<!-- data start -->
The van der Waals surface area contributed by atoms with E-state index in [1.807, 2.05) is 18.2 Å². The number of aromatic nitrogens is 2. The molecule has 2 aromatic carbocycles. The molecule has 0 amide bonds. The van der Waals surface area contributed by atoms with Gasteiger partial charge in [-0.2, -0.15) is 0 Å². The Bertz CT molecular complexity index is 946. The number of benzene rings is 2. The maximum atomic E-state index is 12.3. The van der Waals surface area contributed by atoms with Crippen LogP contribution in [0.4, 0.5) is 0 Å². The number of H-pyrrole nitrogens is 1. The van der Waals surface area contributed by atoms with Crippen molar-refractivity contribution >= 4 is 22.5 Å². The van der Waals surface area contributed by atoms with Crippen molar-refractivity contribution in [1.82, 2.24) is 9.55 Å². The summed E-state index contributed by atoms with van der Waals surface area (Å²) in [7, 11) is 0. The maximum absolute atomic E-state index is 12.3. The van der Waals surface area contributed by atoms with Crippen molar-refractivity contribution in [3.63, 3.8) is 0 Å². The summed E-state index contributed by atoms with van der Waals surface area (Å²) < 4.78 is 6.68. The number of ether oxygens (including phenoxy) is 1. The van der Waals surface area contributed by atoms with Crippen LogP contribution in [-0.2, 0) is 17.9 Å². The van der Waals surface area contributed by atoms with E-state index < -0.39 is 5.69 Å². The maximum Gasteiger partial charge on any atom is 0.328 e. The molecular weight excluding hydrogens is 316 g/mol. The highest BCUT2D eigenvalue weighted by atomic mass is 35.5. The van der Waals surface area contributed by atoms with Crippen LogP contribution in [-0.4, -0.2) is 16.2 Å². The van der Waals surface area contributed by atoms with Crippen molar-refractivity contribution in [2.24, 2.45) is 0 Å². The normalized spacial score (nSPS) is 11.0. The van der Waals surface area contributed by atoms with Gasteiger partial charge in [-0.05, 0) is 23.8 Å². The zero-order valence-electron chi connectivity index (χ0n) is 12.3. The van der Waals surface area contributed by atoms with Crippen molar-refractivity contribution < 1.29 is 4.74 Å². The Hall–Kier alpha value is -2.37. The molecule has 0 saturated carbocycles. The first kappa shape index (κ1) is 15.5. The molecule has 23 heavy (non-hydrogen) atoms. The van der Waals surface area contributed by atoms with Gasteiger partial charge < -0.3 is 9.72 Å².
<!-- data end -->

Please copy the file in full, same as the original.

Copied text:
The van der Waals surface area contributed by atoms with E-state index in [1.807, 2.05) is 18.2 Å². The number of aromatic nitrogens is 2. The molecule has 2 aromatic carbocycles. The molecule has 0 amide bonds. The van der Waals surface area contributed by atoms with Gasteiger partial charge in [-0.2, -0.15) is 0 Å². The Bertz CT molecular complexity index is 946. The number of benzene rings is 2. The maximum atomic E-state index is 12.3. The van der Waals surface area contributed by atoms with Crippen LogP contribution in [0.4, 0.5) is 0 Å². The number of H-pyrrole nitrogens is 1. The van der Waals surface area contributed by atoms with Crippen molar-refractivity contribution >= 4 is 22.5 Å². The van der Waals surface area contributed by atoms with Crippen molar-refractivity contribution in [1.82, 2.24) is 9.55 Å². The summed E-state index contributed by atoms with van der Waals surface area (Å²) in [7, 11) is 0. The maximum absolute atomic E-state index is 12.3. The van der Waals surface area contributed by atoms with Crippen molar-refractivity contribution in [3.63, 3.8) is 0 Å². The summed E-state index contributed by atoms with van der Waals surface area (Å²) < 4.78 is 6.68. The number of ether oxygens (including phenoxy) is 1. The van der Waals surface area contributed by atoms with Crippen LogP contribution in [-0.2, 0) is 17.9 Å². The van der Waals surface area contributed by atoms with E-state index < -0.39 is 5.69 Å². The maximum Gasteiger partial charge on any atom is 0.328 e. The molecular weight excluding hydrogens is 316 g/mol. The highest BCUT2D eigenvalue weighted by atomic mass is 35.5. The van der Waals surface area contributed by atoms with Crippen LogP contribution in [-0.4, -0.2) is 16.2 Å². The van der Waals surface area contributed by atoms with Crippen molar-refractivity contribution in [2.24, 2.45) is 0 Å². The normalized spacial score (nSPS) is 11.0. The van der Waals surface area contributed by atoms with Gasteiger partial charge in [-0.05, 0) is 23.8 Å². The zero-order valence-electron chi connectivity index (χ0n) is 12.3. The van der Waals surface area contributed by atoms with Crippen molar-refractivity contribution < 1.29 is 4.74 Å². The Hall–Kier alpha value is -2.37. The molecule has 0 saturated carbocycles. The first kappa shape index (κ1) is 15.5. The molecule has 23 heavy (non-hydrogen) atoms. The van der Waals surface area contributed by atoms with Gasteiger partial charge < -0.3 is 9.72 Å².